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Sort by: Showing all of 6 Customer Reviews
  • Anonymous

    Posted March 15, 2005

    Learned more from Oldman's Guide than anywhere else

    In the last two months, two things have ignited an interest for wine like never before: the movie Sideways and Oldman's Guide. Author Mark Oldman is a natural born educator who doesn't talk down to you. He has fashioned one heck of a guide that is just p-a-c-k-e-d with good ideas you can use to make wine drinking more interesting and pleasurable. The book has singlehandedly changed the way I order wine when eating out----I now know how to actually phrase questions to a waiter, to get him to reveal the most interesting and value oriented wines on the list. Another great find here----the book recommends using importer names like Kermit Lynch on the back label to figure out good wines, without having to know anything about the grape or the year. Clever. About ten times this book had me shaking my head asking 'why didn't someone teach me this before?'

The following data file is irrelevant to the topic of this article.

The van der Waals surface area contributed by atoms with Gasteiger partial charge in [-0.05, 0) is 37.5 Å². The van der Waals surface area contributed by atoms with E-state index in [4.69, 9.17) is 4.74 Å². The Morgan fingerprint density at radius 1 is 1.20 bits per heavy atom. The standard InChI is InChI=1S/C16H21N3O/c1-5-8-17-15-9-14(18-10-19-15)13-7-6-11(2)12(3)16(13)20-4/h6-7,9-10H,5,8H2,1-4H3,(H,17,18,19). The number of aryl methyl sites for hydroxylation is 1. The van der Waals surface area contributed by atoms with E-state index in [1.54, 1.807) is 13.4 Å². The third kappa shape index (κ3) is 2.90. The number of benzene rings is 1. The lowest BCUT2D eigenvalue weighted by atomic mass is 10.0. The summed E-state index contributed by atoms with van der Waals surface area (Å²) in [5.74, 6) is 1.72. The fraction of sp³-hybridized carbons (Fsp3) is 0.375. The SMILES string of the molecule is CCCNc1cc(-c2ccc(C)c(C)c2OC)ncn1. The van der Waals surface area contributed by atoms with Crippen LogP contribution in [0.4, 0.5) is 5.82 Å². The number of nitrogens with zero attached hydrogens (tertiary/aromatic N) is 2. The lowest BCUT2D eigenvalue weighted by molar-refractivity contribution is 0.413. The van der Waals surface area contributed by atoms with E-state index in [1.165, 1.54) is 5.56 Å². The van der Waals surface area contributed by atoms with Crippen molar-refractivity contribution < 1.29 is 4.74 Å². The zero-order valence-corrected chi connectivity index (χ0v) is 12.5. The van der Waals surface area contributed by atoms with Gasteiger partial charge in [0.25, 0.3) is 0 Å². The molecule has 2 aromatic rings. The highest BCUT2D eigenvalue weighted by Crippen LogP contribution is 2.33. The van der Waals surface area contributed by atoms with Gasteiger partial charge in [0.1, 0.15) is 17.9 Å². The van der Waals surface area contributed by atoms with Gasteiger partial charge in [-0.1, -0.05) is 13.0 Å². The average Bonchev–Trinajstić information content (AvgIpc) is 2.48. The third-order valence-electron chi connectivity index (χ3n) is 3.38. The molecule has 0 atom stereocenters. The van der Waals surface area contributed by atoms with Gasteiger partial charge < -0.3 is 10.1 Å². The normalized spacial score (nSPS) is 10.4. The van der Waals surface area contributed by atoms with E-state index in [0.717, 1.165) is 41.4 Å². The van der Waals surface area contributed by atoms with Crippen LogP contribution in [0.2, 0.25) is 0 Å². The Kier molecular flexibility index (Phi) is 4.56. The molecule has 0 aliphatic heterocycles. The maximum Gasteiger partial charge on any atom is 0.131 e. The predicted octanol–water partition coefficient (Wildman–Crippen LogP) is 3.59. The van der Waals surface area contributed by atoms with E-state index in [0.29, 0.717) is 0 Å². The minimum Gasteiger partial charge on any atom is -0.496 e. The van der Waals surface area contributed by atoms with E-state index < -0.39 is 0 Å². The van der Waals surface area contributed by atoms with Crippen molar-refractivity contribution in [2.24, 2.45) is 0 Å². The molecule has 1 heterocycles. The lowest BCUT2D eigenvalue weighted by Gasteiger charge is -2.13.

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  • Anonymous

    Posted April 30, 2005

    Sharp writing, no filler photos

    I'm the acquistions director of a major city library and we just bought several copies of this book, based on the strong review in Bon Appetit and other pubs. What I love about Oldman's Guide is that the writing is so effective that it doesn't need to rely on all of the photos of vineyards and grapes and wine labels [read: filler] that is so common in wine books, with the notable exception of Parker's guides.